My armchair psychology reads it thusly: Having never really come to terms with their own limitations, these sanctimommies subconsciously recognize the potential for themselves to suffer a similar lapse. When they glimpse this potential within themselves, they recoil in horror, ashamed and angry that they could cause or suffer a similar predicament. Their anger is reinforced by a culture willing to blame mothers for everything that can go wrong in a child’s life, as well as the shared outrage among other parents who likewise have never tested and overcome their own limits. Or perhaps they don’t have firsthand experience witnessing the routine errors and failures that ordinary people suffer when under pressure. Either way, my armchair prescription would be for those with judgment and venom in their veins to go out and test themselves, push themselves as far as they can, and learn what they are really capable of.
“Gosh, I bet some people in your area and other hot climates donâ€™t have air conditioning, and they arenâ€™t all dropping dead. So why would this baby?”
Babies are less able to regulate their body temperatures than are larger children and adults, so they can have problems with heat in temperatures that larger children and adults are just fine in. Self-mobile children can also relocate to shade, while infants generally cannot. (of course, they’re also likely to make a lot of noise, and attract the attention of someone who can and will move them to a cooler place. Luck of the draw, mostly… is there someone else nearby? Will they actually do something, or be afraid of touching someone else’s kid, or just figure it’s someone else’s problem? Usually the child will win but not always.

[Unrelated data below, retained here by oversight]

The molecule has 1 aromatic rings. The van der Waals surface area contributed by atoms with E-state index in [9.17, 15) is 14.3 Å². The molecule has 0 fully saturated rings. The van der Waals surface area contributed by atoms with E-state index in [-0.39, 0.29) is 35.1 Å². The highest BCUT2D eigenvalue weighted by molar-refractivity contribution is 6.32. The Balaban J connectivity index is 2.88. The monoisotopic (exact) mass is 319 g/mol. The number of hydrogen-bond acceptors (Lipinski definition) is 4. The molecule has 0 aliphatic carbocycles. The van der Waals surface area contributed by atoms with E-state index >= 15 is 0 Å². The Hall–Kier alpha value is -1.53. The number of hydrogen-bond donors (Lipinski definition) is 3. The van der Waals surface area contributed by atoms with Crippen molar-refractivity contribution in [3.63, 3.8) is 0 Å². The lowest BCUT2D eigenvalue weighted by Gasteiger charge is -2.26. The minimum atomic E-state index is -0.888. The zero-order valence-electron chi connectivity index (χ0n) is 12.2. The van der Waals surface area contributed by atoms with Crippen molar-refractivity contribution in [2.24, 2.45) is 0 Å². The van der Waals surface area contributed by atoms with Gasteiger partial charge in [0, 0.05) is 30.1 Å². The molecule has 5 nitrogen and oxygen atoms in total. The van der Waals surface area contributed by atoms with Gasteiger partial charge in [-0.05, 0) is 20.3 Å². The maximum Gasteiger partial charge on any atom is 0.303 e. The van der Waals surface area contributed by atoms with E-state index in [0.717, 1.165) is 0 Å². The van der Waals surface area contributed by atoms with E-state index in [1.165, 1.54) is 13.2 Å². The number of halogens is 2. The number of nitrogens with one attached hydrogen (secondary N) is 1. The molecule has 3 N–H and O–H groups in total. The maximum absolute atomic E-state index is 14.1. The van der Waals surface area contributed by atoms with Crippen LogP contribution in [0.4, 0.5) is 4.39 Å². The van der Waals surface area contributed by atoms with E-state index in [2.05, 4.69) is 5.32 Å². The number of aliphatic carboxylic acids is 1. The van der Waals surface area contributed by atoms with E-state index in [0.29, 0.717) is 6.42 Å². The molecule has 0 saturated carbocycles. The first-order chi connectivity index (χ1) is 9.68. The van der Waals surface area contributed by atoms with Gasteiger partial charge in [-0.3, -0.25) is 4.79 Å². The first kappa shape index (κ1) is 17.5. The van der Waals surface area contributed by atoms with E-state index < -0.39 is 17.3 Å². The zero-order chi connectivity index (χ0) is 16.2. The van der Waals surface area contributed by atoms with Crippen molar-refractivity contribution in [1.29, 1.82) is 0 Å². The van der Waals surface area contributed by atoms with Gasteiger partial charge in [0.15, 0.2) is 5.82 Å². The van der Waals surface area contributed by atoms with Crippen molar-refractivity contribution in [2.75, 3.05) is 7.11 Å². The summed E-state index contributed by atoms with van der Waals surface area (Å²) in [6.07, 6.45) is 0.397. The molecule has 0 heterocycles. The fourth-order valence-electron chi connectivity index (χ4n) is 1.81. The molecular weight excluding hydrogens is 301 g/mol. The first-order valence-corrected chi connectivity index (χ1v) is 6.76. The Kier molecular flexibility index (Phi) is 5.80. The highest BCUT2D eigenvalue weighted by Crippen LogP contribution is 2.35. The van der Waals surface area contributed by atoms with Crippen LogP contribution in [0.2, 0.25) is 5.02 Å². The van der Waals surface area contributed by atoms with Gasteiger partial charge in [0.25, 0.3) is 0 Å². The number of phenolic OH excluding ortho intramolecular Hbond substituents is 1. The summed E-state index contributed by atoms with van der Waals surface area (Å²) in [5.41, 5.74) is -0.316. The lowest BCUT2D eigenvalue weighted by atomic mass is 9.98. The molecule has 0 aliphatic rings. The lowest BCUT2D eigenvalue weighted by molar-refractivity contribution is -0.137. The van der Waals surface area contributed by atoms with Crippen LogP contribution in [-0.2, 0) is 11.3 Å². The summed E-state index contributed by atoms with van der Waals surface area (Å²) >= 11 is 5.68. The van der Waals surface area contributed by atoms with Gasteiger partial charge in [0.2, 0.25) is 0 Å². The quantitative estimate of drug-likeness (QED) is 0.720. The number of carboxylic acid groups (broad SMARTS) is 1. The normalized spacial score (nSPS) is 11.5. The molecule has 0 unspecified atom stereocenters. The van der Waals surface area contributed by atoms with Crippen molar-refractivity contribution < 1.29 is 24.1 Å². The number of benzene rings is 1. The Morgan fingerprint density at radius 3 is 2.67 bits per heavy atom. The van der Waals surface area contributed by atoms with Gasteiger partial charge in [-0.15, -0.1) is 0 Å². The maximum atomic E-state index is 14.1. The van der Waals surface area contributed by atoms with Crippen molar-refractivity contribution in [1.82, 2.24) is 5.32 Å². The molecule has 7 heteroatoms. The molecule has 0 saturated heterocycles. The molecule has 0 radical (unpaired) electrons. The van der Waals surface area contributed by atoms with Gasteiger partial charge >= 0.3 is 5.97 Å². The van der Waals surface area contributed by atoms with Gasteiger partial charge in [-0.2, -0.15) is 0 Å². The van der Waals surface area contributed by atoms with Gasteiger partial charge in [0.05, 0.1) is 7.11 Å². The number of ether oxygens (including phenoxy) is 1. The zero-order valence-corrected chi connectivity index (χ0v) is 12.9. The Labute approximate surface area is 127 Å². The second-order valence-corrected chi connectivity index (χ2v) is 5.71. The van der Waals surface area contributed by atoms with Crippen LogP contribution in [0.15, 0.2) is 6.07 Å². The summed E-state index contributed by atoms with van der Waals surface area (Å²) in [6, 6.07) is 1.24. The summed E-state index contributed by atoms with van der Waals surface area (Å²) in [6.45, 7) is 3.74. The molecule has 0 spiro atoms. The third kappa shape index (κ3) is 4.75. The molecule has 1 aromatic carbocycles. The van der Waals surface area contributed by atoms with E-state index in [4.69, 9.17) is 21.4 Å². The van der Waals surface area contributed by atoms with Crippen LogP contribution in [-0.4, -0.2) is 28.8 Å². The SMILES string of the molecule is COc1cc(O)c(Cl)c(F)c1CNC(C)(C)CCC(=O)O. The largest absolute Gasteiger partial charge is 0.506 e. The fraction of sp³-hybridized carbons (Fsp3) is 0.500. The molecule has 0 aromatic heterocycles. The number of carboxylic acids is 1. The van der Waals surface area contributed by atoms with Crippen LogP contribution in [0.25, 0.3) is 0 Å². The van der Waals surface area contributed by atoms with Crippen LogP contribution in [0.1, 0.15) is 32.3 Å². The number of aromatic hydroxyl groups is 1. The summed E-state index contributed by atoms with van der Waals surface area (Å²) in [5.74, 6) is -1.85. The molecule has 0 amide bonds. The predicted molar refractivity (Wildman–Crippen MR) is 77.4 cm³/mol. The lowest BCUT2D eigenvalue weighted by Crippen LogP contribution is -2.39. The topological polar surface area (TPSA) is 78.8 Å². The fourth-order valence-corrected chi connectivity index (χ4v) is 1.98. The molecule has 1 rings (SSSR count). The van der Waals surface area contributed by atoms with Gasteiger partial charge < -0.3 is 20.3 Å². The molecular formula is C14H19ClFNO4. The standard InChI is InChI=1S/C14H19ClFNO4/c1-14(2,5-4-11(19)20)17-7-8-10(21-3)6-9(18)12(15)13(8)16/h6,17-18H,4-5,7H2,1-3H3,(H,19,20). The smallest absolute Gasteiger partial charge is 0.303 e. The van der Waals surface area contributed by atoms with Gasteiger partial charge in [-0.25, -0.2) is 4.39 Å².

When people die in the heat, it’s because they’re less able to deal with it… they’re very young ,very old, or very ill.
I have 4 children myself, ages 20 months to 18 years. I still can’t fathom how people can forget their kids.
That said, I don’t think this woman is a bad parent or deserves to have charges pressed on her. I’m sure she’ll beat herself up enough & never forget it.
One time my mom took someone’s baby while shopping at Wal-Mart. She had taken her hands off her cart, then started walking with the cart again. She didn’t realize she had taken the wrong cart–with a baby in it!–until many aisles later, when she bent down to put in an item. She ran back through the store to where she had left her own cart, with her entire purse still sitting in it, and found the distraught mom and the store manager. Turns out that she sort of knew the store manager from her grandchildren’s school, which made it all the more embarrassing. I guess in this case both parties could have been charged–my mom with kidnapping, and the baby’s mom with neglect. It’s a great story for our family, and I wonder if that baby’s family tells the story too.